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Twitter goes after born-again typosquatter

Twits need protecting from themselves

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Twitter has filed a cybersquatting complaint against the owner of the typo domain name twiter.com, seven years after it was first registered.

The website at twiter.com currently bounces visitors to one of a number of dodgy competitions that try to persuade them to sign up to premium SMS text-message services.

These site generally "borrow" the look and feel of Twitter, Facebook or YouTube, offer iPads as prizes, and urge visitors to sign up to quiz services that – if you read the small print – cost £1.50 per text.

To recover the domain, Twitter has filed a complaint with the World Intellectual Property Organisation using the Uniform Dispute Resolution Policy, an anti-cybersquatting policy created by ICANN.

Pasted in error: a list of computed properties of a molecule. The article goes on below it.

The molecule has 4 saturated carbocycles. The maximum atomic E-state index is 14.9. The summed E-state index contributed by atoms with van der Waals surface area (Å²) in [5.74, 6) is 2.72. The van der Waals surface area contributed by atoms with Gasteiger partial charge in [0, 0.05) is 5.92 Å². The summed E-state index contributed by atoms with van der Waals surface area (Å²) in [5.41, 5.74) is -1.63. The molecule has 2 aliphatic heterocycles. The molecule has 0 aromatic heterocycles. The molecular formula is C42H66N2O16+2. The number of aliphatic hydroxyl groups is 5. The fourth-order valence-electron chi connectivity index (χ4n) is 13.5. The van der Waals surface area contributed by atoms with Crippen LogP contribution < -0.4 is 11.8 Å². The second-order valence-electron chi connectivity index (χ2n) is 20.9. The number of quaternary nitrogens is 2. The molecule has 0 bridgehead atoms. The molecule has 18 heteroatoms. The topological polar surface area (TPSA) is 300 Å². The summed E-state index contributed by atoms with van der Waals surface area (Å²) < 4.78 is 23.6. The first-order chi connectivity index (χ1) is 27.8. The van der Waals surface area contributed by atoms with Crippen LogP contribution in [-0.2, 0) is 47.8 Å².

UDRP has a filing fee of about $1,500, and is designed to give big brand names a way to seize domain names that infringe upon their trademarks that is far cheaper than resorting to the courts.

To claim its prize, Twitter will have to prove that the domain was registered in bad faith. This could be tricky, given that Twitter launched in July 2006 and twiter.com was first registered in 2004.

UDRP panelists typically rule that domains cannot be registered in bad faith if they were registered before the trademark even existed. Twitter acquired its trademark in 2007.

However, historical Whois records show that twiter.com may have changed ownership once or more over the last few years, most recently in April this year.

WIPO currently advises its adjudicators that when a domain is transferred to a new registrant, the clock is reset and it can be treated as a new registration.

This twist means Twitter likely has a stronger case than it may first appear, and may be the reason it waited for five years before going after the domain name. ®

Business security measures using SSL

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